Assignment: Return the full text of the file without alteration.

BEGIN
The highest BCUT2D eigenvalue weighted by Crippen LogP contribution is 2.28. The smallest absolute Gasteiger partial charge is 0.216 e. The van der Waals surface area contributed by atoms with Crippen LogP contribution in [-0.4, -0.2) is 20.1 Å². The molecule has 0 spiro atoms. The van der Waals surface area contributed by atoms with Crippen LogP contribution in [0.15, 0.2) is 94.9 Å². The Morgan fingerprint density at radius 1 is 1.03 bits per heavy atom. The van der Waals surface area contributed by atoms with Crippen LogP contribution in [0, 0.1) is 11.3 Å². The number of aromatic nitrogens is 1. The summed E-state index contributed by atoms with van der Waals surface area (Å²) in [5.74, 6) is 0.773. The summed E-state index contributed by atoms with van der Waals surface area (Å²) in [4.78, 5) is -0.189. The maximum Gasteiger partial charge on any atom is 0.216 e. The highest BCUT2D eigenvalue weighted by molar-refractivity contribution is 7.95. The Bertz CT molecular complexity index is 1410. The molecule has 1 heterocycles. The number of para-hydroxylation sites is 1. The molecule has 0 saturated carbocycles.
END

The highest BCUT2D eigenvalue weighted by Crippen LogP contribution is 2.28. The smallest absolute Gasteiger partial charge is 0.216 e. The van der Waals surface area contributed by atoms with Crippen LogP contribution in [-0.4, -0.2) is 20.1 Å². The molecule has 0 spiro atoms. The van der Waals surface area contributed by atoms with Crippen LogP contribution in [0.15, 0.2) is 94.9 Å². The Morgan fingerprint density at radius 1 is 1.03 bits per heavy atom. The van der Waals surface area contributed by atoms with Crippen LogP contribution in [0, 0.1) is 11.3 Å². The number of aromatic nitrogens is 1. The summed E-state index contributed by atoms with van der Waals surface area (Å²) in [5.74, 6) is 0.773. The summed E-state index contributed by atoms with van der Waals surface area (Å²) in [4.78, 5) is -0.189. The maximum Gasteiger partial charge on any atom is 0.216 e. The highest BCUT2D eigenvalue weighted by molar-refractivity contribution is 7.95. The Bertz CT molecular complexity index is 1410. The molecule has 1 heterocycles. The number of para-hydroxylation sites is 1. The molecule has 0 saturated carbocycles.